The Nation: Ellsberg: The Battle Over the Right to Know

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Ellsberg had worked on the Pentagon study in 1967 and was one of four defense analysts at the elite Rand Corp. research institute granted access to the full report kept there. Although Rand officials insist that their security is tighter than the Pentagon's, no daily check of employee briefcases was made. Ellsberg apparently began taking papers out of Rand beginning late in 1969.

Ellsberg rented a Xerox copier part time for about four months from a friend, Lynda R. Sinay, 27, who ran a Los Angeles advertising agency that was slipping into bankruptcy. Granted immunity from prosecution, she told the grand jury that Ellsberg made about 3,000 copies from her machine, working in her offices at night when no employees were there. He paid her $150. Ellsberg even enlisted the help of his two children, Robert, now 14, and Mary, 12, in the arduous copying task. When Ellsberg joined M.I.T. as a senior research associate in 1970, he transported the copied documents to Cambridge with him. It is known that New York Times Reporter Neil Sheehan traveled to Boston in March, 1971, shortly before the Times began working on its series.

One fundamental question bothers many Americans. Just who is this man Ellsberg, a distinctly minor figure who dares to challenge four Presidents, assails the decisions of some of the keenest minds ever to have been attracted to national security service, and scatters classified documents like chain letters across the country? If he were merely an emotional and impulsive man obsessed by guilt about his personal involvement in a war that turned sour, Daniel Ellsberg's conduct could be dismissed as outrageous. Yet Ellsberg does not stand alone. He was one of—and represents—an exceptional class of bright scholars who charged out of the nation's best universities in the '60s to apply mathematics and precise analysis to the waging of war. These defense intellectuals doubted neither the aims of U.S. policy nor their own capacity to find the means. While they would hardly use the term, they were patriots.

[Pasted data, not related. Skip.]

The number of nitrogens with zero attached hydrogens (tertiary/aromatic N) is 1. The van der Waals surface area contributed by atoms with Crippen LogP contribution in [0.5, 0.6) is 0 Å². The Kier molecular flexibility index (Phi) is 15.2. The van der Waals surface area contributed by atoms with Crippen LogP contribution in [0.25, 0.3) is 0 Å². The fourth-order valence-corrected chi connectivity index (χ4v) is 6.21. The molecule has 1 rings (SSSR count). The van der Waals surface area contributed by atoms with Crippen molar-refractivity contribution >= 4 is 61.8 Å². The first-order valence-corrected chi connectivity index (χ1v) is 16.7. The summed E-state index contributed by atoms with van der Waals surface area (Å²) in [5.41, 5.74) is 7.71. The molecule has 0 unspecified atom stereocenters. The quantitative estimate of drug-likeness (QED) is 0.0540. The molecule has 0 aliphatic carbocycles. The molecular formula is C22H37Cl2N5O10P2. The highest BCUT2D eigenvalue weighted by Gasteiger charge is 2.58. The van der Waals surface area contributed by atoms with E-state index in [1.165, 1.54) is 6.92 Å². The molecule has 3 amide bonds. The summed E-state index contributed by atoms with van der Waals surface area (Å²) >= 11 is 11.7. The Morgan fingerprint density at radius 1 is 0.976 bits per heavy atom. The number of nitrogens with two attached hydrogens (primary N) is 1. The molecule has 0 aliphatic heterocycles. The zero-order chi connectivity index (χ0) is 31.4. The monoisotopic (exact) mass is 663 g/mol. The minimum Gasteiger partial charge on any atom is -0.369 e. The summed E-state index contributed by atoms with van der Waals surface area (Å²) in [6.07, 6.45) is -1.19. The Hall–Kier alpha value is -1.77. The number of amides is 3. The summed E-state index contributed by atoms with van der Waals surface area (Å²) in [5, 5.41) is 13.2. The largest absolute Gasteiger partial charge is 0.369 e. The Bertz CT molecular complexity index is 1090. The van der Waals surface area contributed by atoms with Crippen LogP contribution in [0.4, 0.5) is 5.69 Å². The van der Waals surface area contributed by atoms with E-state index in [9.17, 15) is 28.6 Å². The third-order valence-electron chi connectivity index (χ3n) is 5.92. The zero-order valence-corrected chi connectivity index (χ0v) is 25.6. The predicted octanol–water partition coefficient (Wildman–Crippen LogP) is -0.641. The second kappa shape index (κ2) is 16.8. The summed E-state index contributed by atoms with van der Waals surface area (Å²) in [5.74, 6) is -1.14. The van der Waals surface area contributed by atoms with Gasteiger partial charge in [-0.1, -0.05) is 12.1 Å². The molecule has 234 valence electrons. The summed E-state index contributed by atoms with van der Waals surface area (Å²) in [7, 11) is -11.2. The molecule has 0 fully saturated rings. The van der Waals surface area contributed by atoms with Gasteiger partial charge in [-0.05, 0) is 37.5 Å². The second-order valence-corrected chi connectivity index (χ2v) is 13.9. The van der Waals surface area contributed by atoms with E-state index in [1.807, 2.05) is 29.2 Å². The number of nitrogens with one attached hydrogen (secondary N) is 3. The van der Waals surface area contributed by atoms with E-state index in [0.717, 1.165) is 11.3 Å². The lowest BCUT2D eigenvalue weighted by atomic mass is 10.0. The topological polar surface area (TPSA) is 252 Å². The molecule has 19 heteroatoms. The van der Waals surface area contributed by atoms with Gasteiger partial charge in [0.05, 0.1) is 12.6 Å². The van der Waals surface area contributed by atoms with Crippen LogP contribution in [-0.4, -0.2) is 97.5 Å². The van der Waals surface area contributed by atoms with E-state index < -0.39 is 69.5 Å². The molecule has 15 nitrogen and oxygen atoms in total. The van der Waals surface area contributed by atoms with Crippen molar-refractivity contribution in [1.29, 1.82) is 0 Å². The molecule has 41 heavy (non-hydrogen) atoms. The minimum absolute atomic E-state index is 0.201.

To be sure, there was a heady feeling of power for young men in dealing with the fate of the nation and jousting with generals. There was a certain selfishness in seeking a career as an "inner-and-outer," spending a few years in the thick of the Washington bureaucracy to establish can-do credentials for an enhanced reflective life back out on campus. There was also the thrill of the game, outwitting colleagues as well as Communists. Moscow and Hanoi were opponents to be taken or checkmated on the international chess board. The deployment of power was fun. War, really, was academic.

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